The world of humans shows scenes of typical activities of us human beings. In this realm the painters usually show old age, sickness and death as typical forms of human suffering.

World of the Animals

World of Animals.

The destiny of most animals is to be used, and often misused by humans. And animals kill other animals. This realm is characterized by ignorance. Buddhism is not about humans only, but includes the animals.

Just a personal remark: Up to this day, it is unclear for me how 'karma' shall work for animals.

World of Hungry Spirits

World of Hungry Spirits.

The hungry spirits are called Pretas. Their mouths and throats are so minuscule that they cannot take food. This realm represents greed.

World of Hell

World of Hell.

The world of hell looks gruesome like a painting by Hieronymus Bosch. People are tormented in the most deplorable ways. The death god Yama is sitting on a pedastal holding a mirror that shows the delinquents their evils. A servant of Yama weighs the good deeds against the bad ones. The good deeds have the color white and the bad deeds are painted in black.

The Twelve Nidanas

The outer ring shows the twelve nidanas. These symbolize the chain of causation and effect. This is a difficult subject. When it comes to explaining the 'nidanas' the books that I know resort to wishy-washy.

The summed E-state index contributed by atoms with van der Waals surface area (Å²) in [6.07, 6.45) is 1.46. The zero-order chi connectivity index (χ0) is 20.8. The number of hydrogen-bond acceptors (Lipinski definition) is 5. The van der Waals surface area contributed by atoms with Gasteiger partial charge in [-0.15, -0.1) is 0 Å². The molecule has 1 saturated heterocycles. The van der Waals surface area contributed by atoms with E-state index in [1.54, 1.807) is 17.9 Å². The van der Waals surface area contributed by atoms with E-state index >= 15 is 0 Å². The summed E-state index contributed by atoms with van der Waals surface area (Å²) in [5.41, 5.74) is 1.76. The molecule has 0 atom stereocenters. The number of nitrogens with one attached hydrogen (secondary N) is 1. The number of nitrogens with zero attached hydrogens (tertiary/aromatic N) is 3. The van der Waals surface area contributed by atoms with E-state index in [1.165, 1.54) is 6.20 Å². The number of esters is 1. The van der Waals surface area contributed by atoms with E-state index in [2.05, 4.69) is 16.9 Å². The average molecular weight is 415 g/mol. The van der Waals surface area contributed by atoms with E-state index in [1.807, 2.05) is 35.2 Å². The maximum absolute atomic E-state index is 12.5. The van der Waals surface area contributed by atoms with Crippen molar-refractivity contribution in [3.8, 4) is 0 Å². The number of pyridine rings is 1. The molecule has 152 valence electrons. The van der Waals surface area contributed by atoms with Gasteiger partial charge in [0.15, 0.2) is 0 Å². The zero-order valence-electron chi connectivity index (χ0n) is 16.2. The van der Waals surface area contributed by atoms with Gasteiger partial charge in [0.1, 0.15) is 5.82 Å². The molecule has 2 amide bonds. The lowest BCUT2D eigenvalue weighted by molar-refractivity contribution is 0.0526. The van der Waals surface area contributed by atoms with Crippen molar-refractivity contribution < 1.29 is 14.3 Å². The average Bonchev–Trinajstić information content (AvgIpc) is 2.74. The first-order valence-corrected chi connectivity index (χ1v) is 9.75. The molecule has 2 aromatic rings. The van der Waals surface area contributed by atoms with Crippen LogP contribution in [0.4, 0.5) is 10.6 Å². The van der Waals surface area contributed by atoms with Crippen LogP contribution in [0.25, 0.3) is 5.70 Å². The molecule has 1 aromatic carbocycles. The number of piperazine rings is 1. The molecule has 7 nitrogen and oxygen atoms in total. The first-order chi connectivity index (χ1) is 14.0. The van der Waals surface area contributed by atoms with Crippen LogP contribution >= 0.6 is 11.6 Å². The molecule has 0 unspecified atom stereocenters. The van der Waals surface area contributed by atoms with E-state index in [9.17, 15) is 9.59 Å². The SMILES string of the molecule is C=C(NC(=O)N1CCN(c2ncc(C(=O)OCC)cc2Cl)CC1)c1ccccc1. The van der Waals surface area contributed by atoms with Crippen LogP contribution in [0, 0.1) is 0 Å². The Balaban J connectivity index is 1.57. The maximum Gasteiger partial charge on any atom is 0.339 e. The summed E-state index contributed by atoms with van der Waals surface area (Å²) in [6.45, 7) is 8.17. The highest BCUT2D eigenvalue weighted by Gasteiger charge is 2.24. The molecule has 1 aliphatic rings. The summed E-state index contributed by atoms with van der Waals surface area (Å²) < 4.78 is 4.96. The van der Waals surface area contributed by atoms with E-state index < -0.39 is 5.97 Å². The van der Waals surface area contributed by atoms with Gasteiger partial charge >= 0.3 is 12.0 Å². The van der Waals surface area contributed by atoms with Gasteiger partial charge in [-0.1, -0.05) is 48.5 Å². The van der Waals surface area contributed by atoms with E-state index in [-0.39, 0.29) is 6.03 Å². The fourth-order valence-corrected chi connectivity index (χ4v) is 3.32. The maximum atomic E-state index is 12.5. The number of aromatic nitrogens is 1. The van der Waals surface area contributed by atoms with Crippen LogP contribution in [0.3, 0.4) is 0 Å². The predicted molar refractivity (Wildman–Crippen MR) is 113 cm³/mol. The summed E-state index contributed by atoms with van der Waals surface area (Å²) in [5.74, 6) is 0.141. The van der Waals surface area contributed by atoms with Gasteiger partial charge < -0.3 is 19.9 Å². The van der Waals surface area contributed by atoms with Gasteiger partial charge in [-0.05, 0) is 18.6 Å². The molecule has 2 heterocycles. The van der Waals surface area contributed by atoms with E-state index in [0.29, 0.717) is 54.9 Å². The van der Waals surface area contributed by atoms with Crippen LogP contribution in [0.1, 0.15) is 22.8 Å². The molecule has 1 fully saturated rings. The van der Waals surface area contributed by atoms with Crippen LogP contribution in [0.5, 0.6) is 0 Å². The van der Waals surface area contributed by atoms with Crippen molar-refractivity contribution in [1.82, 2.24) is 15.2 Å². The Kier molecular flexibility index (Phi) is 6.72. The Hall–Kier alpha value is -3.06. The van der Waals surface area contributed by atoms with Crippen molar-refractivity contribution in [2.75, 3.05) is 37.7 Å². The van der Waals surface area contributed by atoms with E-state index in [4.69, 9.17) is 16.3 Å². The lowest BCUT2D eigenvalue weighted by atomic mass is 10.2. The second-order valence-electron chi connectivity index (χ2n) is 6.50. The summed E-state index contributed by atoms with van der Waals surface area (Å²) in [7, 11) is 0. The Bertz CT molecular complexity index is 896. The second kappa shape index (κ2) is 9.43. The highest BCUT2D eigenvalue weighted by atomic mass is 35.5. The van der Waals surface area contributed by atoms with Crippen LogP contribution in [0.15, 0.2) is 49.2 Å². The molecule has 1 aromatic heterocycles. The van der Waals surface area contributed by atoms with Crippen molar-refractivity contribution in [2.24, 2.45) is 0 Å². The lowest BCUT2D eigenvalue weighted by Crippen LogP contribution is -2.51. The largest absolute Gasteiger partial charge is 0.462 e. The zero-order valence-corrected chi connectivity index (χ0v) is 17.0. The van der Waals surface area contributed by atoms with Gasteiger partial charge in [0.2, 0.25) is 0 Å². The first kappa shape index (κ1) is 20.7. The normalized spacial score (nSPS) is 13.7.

Personally, I have never had the feeling that I really ever understood it. I think it is better to leave it out. The whole concept of Bavacakra can - in my humble opinion - be understood well and appreciated without the consideration of this outer circle.

Who is that Funny Monster?

Yama - Mara demon?

The whole wheel is held in the claws and fangs of a funny looking monster. Apparently nobody knows who is meant. Guesses are from Yama, the ruler of hell to Mahakala or the Demon Mara.

But that is not important either. It is one of the positive aspects of Buddhism. Nobody would start a dogmatic schism over that question, let alone kill each other by the thousands, as the Christians did.

Bhavacraka Thangkas in our Shop

If you are interested in seeing more thangkas with the Bhavacakra motif, take a look at our thangka shop.

Dieter Wanczura, September 2010.

Last Updated on Monday, 01 November 2010 22:46